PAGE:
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Apples and Oranges and Grapes, OH MY!


Let’s celebrate Snack Food Month! Now that you’ve settled into the New Year, don’t forget to make healthy eating part of your daily snacking. While Snack Food month originated to increase sales of potato chips, crackers, and other less healthy foods during the month of February – a typically slow month for snacking – remember to choose wisely when looking for something tasty to eat. There are lots of great snack choices that are yummy as well as good for you. Don’t be shy about trying new foods. Try following the food pyramid designed by the USDA (United States Department of Agriculture) to ensure you are getting the best food for your body. 
Healthy Snack Ideas...

Frozen grapes
Fruit kabobs made with fruit and cheese cubes on a toothpick
Cereal, nuts, and dried fruit mixed together and portioned into snack bags
Peanut butter and jelly sandwiches


Did you know?

Super Bowl Sunday, the primetime day of snacking kicks off this snacking month!

York County, in central Pennsylvania, home of snack food factories Snyder’s of Hanover and Ultz Snacks regularly celebrates its title “Snack Food Capital of the World"

The National Snack Food Association holds a yearly competition in which its members vie for a cash prize for the best snack food display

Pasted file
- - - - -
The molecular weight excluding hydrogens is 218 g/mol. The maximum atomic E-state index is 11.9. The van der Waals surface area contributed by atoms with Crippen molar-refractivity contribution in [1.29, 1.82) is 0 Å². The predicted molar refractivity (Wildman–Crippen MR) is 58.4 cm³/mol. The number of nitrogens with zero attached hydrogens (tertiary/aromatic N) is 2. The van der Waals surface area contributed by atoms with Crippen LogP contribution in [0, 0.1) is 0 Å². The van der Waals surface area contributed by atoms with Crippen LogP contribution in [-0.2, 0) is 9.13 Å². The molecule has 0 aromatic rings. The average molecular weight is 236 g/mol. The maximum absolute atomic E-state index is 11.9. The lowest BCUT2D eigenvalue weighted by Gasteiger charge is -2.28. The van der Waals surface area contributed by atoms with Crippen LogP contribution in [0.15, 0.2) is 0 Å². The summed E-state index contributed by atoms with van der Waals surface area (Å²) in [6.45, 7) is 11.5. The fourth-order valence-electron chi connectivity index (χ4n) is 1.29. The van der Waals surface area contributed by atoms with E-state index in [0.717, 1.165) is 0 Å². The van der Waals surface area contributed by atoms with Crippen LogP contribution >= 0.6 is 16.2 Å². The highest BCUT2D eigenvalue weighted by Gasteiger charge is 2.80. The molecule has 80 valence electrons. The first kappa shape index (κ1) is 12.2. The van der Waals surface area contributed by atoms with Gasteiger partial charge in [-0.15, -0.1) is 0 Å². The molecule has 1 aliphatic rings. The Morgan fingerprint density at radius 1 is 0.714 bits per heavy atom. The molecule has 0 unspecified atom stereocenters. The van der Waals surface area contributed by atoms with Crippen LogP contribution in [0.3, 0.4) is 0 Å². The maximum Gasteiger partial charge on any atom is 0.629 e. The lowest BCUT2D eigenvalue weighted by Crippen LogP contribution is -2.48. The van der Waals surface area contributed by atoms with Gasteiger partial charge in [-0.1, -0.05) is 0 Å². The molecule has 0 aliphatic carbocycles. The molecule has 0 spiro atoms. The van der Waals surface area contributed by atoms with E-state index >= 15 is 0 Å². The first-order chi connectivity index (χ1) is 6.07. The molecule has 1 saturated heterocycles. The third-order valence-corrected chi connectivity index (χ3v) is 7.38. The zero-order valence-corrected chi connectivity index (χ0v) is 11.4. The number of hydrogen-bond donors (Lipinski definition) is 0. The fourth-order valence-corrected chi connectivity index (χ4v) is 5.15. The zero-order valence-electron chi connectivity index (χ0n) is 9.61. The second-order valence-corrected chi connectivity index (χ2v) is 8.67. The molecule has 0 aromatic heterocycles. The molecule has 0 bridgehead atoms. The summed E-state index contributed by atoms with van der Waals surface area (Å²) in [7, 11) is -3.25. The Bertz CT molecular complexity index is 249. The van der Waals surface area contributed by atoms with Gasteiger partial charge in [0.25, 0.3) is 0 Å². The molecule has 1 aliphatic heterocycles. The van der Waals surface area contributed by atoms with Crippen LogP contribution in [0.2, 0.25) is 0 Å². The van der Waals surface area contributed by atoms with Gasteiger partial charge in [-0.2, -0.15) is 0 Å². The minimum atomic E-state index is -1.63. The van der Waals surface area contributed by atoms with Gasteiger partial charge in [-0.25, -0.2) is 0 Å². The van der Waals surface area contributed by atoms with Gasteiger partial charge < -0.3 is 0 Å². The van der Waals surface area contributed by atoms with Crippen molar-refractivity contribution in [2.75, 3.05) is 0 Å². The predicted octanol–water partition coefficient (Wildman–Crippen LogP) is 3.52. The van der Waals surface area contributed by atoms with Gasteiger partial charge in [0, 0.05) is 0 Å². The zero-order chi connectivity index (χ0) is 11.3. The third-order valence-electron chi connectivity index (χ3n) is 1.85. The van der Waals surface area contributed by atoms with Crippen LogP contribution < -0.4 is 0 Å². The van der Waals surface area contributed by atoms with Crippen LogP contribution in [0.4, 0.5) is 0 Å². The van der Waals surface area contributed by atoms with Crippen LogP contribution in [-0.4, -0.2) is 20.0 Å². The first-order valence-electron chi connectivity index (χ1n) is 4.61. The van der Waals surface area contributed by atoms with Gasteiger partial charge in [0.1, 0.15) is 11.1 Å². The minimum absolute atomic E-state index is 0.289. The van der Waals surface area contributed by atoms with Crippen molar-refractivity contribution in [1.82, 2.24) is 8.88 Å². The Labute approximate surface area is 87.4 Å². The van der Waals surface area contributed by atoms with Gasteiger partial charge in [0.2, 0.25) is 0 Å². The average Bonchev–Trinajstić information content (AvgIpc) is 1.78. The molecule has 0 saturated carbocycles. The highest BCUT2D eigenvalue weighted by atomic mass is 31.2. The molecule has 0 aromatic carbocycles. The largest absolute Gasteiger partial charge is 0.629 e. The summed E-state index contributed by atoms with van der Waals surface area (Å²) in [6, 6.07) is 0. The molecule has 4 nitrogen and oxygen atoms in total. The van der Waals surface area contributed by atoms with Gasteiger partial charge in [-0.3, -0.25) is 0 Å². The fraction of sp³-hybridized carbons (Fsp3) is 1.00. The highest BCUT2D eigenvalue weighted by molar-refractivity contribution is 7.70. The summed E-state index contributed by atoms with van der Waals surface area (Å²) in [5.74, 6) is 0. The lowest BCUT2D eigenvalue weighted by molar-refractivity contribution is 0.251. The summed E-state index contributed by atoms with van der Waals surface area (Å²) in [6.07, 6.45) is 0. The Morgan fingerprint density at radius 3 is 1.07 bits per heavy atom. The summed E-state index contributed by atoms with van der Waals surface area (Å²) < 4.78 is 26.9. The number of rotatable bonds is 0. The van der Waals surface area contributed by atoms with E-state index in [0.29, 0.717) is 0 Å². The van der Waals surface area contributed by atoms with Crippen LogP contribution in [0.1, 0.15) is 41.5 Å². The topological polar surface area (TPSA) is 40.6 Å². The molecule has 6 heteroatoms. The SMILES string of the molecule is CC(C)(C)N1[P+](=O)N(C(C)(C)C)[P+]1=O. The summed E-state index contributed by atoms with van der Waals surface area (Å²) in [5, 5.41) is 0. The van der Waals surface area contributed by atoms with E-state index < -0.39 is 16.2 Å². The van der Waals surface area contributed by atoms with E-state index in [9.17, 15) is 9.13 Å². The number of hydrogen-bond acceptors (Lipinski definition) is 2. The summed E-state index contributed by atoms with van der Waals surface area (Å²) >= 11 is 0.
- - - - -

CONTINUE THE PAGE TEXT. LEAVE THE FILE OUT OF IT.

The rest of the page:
You can send a friend a greeting to celebrate snack foods. The website offers free e-cards for National Snack Food Month


Tasty Reads

Lunch Box Food
Dalgleish, Sharon
Snack Food
Dalgleish, Sharon
Dalgleish, Sharon
Powell, Jillian
Provides information about various kinds of fruits, including how to grow them, history and legends about fruit, and recipes from around the world.
Kids Cooking
Katzman, Susan Manlin
Presents thirty-eight recipes, accompanied by photographs, cooking lessons, a glossary, and an equipment guide.
The Good Housekeeping Illustrated Children's Cookbook
Zanzarella, Marianne
Presents more than fifty color-illustrated recipes for dishes that children can make for breakfast, lunch, dinner, and snacks, each with preparation times, skill levels, and safety symbols indicating whether adult supervision is necessary; also includes a cooking basics section and glossaries of cooking terms, techniques, and equipment.
Activity TV
Before you get started, here are some quick kids' cooking classes and healthy snack recipes to teach you to use basic cooking equipment and recipes.


Tickle Your Brain